Last month I ditched my Smartphone.
Here are some reflections why I prefer my new life; I realize that some of what I say will not remotely reflect popular opinion, so I invite you to consider an Al-Anon phrase that has helped me over the years:
“Take what you like, leave the rest.”
For years, I wanted to get rid of my phone—but I didn’t think I could.
The number one reason was the safety of my children—or that’s what I told myself. I worried constantly about them, whether they were with me or someone else.
After I got rid of my television, I found myself more settled. Reading Lenore Skenazy’s book, Free Range Kids was a huge eye-opener for me. Skenazy writes, “You don’t remember the times your dad held your handle bars. You remember the day he let go.”
I realized she was right; I had been holding on to my children too tight, always worried that some “weirdo” would take them from me. On some level, I thought my Smartphone would be the one to save us.
When I moved out of the suburbs and into a more urban neighborhood, I worried even less. I got to know my neighbors and I realized I had very little to fear. In the suburbs, our neighbors stayed inside with the doors locked. On our new street, everyone is out and about. We watch out for each other, and for all the kids in the neighborhood.
Since moving, I have taught my children to be street-smart, which has proven to be useful. I have raised them to trust and honor themselves and their intuition, which is something I have only recently begun to do.
They have taught me to slow down, which has been invaluable.
Over the years, I had developed an unhealthy dependence on my phone. I often woke in the night to check messages (it was always on). I looked at it first thing in the morning and the last thing at night.
I felt a certain nervousness and neediness around my phone. I felt indebted to it somehow. On one hand, I hated the phone. On the other, I felt it was absolutely necessary. I was certain my friends and family had to be able to reach me at all times. Ironically, when I told my closest friends and family, none of them seemed devastated, or even surprised by my decision.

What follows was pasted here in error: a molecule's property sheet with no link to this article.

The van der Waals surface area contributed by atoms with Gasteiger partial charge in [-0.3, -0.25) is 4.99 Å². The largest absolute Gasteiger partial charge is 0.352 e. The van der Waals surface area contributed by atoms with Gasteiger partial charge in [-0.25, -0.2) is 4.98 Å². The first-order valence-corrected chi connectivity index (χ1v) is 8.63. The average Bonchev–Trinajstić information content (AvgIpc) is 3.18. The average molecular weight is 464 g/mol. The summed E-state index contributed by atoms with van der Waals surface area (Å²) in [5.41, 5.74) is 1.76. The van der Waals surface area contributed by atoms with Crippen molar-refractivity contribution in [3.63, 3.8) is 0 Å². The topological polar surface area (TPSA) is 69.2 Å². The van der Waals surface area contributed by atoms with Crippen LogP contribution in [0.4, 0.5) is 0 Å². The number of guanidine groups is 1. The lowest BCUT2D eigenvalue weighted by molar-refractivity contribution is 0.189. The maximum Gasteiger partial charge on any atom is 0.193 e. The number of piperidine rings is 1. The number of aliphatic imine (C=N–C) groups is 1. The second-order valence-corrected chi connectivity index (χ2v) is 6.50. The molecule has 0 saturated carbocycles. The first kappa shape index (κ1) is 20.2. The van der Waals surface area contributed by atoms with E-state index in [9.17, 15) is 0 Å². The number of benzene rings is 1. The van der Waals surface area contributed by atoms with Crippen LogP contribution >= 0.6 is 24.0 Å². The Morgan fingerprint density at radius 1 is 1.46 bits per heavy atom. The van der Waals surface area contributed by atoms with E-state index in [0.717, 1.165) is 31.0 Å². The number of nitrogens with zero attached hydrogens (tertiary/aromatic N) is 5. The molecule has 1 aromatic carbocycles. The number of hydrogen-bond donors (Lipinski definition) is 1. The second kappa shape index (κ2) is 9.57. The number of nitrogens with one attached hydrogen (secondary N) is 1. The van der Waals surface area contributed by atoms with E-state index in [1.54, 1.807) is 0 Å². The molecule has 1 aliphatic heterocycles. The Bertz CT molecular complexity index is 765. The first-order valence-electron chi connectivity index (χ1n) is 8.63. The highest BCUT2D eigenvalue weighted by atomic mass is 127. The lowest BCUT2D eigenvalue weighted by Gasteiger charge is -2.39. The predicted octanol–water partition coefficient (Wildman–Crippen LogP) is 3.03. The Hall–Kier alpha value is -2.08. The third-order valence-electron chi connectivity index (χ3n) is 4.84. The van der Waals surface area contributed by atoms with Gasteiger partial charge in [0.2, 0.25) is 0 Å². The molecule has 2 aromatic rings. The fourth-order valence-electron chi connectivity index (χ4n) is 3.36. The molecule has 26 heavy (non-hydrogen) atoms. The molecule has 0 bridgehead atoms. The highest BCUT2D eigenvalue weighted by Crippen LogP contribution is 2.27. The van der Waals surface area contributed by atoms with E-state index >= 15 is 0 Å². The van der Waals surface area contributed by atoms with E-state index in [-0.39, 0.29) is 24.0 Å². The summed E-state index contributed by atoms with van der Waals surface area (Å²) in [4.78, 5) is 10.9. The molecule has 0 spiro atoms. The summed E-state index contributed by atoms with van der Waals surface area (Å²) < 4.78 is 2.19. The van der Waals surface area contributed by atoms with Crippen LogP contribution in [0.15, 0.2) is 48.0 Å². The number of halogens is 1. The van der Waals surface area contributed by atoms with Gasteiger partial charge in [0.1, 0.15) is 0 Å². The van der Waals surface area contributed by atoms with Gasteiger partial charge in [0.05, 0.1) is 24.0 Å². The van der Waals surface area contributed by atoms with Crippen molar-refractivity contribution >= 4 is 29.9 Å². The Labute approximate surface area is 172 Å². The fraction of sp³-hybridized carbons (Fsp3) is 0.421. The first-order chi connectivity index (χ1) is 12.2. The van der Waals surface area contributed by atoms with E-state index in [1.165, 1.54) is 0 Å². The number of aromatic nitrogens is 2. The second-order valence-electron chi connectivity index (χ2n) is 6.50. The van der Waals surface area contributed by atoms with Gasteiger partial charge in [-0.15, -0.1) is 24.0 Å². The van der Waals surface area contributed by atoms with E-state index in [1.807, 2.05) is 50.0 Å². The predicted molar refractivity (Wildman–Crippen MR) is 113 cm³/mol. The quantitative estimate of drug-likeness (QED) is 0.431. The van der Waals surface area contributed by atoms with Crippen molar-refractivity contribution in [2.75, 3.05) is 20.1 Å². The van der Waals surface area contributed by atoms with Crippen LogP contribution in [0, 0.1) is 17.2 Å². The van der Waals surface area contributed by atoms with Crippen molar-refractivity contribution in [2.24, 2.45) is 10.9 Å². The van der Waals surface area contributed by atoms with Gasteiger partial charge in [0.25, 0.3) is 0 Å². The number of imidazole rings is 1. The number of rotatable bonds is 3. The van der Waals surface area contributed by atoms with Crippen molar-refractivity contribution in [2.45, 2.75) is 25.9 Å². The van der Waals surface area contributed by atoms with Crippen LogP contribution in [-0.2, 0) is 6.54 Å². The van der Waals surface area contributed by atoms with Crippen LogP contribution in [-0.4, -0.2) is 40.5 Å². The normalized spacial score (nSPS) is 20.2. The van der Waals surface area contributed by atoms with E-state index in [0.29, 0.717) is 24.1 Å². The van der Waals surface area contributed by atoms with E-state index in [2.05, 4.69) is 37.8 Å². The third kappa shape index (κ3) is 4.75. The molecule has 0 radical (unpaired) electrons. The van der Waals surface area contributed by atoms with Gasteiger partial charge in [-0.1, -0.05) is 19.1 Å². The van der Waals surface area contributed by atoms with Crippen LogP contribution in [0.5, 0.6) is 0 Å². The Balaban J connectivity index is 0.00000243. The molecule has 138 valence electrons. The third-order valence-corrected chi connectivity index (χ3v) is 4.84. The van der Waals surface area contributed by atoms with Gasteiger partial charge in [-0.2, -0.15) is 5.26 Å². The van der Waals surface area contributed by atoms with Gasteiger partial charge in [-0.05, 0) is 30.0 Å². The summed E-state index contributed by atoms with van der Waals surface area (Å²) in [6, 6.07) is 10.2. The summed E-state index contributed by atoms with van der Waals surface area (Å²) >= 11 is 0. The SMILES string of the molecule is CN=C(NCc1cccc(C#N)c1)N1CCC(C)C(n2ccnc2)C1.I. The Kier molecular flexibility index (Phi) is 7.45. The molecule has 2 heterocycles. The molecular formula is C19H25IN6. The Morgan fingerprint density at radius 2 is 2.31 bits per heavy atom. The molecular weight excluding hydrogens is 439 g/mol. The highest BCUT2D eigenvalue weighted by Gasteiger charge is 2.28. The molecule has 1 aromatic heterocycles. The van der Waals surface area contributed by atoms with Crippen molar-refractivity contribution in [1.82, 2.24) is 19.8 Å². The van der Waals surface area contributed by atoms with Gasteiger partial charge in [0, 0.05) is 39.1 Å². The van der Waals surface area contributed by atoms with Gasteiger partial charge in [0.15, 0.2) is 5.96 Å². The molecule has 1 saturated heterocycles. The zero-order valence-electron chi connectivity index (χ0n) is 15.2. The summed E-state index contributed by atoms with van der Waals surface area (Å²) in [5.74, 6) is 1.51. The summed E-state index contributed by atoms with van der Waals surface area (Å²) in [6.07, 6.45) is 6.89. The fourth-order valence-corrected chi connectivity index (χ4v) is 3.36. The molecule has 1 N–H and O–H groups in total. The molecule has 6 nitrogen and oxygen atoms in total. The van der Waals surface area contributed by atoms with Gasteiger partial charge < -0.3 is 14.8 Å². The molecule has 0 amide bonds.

When I began to learn about the dark side of Smartphones, I was growing increasingly uncomfortable with my use of this device. My final decision came after reading Raffi Cavoukian’s latest book, #lightwebdarkweb.
The book takes you through the downfalls of both social media and Smartphones, addressing everything from sustainability to the ill-effects of radiation on children. This got to me:
“Would you want your son or daughter working 12-hour shifts for next to nothing, doing mind-numbing, repetitive tasks for weeks and months on end, and living in cramped, multiple-storey lodgings draped with suicide-prevention netting? If not, ask yourself: How do I feel about my infatuation with the digital devices that come from such hard labour and brutal conditions?”
Last week, an article came out in The Guardian that deeply touched my entire family: “The woman who nearly died making your iPad.” The woman is actually a teenager. Her story is heart-breaking. And it is only one of many.
I have been slowly trying to talk my son out of using his Smartphone, which was a gift from his father. I want the decision to be more his idea than mine. Reading stories such as these may be the remedy to the peer pressure many children feel to have a phone.
The first thing he did (after drying his eyes) was to email the story to his best friend.
While both of them still have their phones today, I know that I could not possibly ask my kids to give up their phones unless I did so first.
Even articles that try to put a positive spin on Smartphones do so with difficulty. Newsweek’s “Why the iPhone may be the greenest technology we’ve ever seen” didn’t seem very positive to me.
“The United States disposes more than 2 million tons of electronics each year, and only a fraction of e-waste ends up in facilities like WeRecycle…Three-quarters of it ends up in landfills, where it leaches toxic chemicals, and much of the remainder is shipped abroad, sometimes illegally, to be dissembled (in the worst case scenario) by a child over an open coal fire. In Guiyu, China, for example—infamous as an e-waste cesspool—88 percent of children to suffer from lead poisoning.”
We can and should certainly call on cell phone companies to use better practices, but we have no assurances that they will. I don’t have high hopes for any major corporations at this point in time.
Recycling phones does very little to help. According to Kiera Butler’s article, “Your Smartphone’s Dirty, Radioactive Secret.”:
“Only 25 percent of electronics of any kind (and 11 percent of phones and other mobile devices) are ever even collected. What programs do exist often amount to shipping old phones and TVs to Chinese villages, where they are broken up and bathed in acid to remove gold and silver—resulting in terrible lead and dioxin pollution.”
After a day of reflection, my son asked, “Mom, why do Smartphones have to be made that way?”
I told them they didn’t. For the most part, it is a cost issue. We want cheap phones. When we demand safe phones, perhaps we will get those. Until then, I plan to do without.